Es Mi Cultura is a resource that features women who proudly acknowledge their African ancestry, while staying true to their Latina culture.

Although the monthly newsletter is no longer sent out, feel free to browse through previous issues.

September 2016 ~ Issue 12

Jolín Miranda is the owner of the online Etsy shop, Boricubi. She was born in Glendale, California to a Puerto Rican mother and Afro-Cuban father. She is a self-taught artist who has been drawing all her life. She fell in love with acrylic painting at the age of 20, when she did her first fairy self-portrait. At the time, she had an obsession with mermaids and fairies but could never find any that represented her. It was then, that she had decided to paint her own paintings in which she could relate to. 

As a child, growing up Afro-Latina in California was a real struggle for Jolín. She had so many questions and faced so much confusion. It was difficult for her to completely relate with her Central American friends, whose Aztec features represented the “traditional” Latino image in Los Angeles. She also couldn’t completely relate to her African American peers, with her first language being Spanish and her main household music being Salsa and Merengue. To make matters even more confusing, Jolín didn’t seem to understand why at school the US Race Census list had a category of “Black not of Hispanic Origin”.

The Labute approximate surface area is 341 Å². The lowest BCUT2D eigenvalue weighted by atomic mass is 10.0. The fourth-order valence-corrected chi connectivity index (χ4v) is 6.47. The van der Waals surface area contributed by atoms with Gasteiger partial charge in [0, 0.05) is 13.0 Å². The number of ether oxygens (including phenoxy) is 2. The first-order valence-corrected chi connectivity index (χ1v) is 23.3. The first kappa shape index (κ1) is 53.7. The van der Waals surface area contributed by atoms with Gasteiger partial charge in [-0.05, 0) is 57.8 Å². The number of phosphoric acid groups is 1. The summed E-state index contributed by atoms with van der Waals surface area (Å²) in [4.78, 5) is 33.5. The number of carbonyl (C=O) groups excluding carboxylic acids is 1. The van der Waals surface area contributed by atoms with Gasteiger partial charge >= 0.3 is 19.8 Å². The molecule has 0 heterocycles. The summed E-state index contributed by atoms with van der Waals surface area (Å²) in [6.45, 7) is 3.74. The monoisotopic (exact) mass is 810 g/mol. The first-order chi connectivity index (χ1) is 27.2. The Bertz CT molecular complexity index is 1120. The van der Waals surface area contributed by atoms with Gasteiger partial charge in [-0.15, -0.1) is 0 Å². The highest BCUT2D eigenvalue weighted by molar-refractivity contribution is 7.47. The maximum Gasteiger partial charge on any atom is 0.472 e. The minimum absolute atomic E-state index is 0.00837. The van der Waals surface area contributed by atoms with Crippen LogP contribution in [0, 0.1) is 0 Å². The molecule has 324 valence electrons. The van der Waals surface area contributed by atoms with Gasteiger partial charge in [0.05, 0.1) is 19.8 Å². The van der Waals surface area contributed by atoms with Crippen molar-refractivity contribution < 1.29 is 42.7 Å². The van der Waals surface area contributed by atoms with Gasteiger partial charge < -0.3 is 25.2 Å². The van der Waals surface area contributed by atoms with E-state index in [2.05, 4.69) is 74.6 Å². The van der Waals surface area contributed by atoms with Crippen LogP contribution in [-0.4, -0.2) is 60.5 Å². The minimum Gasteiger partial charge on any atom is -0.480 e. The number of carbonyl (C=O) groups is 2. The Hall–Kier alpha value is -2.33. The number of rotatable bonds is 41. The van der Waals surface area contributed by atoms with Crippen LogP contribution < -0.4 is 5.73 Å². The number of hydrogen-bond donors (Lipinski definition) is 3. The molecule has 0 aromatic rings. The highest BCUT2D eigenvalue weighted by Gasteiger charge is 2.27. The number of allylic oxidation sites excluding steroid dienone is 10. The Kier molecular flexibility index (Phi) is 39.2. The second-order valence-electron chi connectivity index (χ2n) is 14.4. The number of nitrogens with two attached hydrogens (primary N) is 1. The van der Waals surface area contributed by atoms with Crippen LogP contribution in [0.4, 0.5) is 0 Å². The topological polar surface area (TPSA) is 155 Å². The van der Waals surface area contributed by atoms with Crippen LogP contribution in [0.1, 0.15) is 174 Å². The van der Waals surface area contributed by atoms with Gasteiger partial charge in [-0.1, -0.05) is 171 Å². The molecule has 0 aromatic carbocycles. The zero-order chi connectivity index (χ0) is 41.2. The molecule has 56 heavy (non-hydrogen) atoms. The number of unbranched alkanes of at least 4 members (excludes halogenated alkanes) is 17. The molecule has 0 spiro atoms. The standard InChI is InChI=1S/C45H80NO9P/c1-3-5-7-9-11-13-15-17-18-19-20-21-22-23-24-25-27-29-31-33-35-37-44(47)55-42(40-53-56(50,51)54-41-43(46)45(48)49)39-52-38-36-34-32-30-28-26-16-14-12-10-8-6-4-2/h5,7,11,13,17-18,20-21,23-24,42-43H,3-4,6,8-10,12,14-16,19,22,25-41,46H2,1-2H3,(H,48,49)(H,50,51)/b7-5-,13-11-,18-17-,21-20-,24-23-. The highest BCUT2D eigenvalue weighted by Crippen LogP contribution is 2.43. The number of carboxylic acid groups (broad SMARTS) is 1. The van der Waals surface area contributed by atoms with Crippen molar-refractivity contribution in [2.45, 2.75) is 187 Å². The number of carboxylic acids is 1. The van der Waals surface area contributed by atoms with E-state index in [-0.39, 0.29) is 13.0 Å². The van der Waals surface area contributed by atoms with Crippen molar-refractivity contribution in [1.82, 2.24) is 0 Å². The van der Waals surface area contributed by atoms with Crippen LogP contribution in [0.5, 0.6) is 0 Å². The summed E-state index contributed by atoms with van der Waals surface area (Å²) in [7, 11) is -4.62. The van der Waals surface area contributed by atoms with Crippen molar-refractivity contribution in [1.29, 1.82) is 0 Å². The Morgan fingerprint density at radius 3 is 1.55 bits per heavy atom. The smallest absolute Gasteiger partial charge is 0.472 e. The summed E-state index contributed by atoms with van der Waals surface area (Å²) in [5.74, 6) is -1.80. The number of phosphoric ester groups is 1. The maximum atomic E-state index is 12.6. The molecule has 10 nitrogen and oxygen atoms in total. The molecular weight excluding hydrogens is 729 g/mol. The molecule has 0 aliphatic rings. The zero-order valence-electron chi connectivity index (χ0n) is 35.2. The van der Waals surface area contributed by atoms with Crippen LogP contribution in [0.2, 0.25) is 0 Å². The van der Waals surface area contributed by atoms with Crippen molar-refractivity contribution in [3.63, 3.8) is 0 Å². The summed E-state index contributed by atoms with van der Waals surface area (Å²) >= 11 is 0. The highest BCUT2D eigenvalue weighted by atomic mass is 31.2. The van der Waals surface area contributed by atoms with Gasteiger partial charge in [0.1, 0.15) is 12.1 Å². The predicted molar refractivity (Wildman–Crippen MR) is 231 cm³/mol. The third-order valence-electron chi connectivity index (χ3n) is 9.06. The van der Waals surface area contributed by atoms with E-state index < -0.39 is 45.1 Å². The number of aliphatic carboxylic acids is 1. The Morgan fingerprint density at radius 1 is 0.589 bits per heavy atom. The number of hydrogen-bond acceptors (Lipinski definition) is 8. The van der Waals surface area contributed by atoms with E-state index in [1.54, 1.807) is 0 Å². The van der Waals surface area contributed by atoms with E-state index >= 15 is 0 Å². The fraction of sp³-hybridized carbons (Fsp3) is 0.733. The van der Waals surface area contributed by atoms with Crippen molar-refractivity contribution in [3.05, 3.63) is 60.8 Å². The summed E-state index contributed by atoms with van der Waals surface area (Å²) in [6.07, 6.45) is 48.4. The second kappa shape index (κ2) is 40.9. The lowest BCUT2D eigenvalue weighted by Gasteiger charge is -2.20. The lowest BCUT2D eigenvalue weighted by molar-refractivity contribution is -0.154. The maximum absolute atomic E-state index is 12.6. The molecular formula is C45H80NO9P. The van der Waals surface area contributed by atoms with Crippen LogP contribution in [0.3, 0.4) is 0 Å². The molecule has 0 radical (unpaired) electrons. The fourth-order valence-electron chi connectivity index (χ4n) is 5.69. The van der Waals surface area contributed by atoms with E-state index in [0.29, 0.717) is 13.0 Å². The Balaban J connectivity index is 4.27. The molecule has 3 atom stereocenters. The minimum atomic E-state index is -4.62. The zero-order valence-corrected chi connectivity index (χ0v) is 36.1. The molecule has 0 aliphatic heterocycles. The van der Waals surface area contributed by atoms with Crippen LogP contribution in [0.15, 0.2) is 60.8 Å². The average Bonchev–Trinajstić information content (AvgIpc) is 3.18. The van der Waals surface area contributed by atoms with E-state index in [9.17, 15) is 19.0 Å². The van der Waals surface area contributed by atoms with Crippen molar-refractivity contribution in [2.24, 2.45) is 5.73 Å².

As her peers began to label her as being mixed with Black and Mexican, she began to constantly asking her parents, “Are you sure I’m not Black?” She was never completely satisfied with their response of, "No, you're Latina. You are of African descent but you're not African American."  Of course logically her friends made more sense to her than her parents. California has a high population of Mexican Latinos since it neighbors Mexico. Therefore many Californians have the ignorant mindset of, if you speak Spanish, then you must be Mexican. And if you look Black with kinky curly hair then you must be African American. There were so many times Jolín just wished she lived in the East Coast where she didn’t have to explain her culture and her Afro-Latina features would be accepted. But her wish never happened.

Read Issue 12

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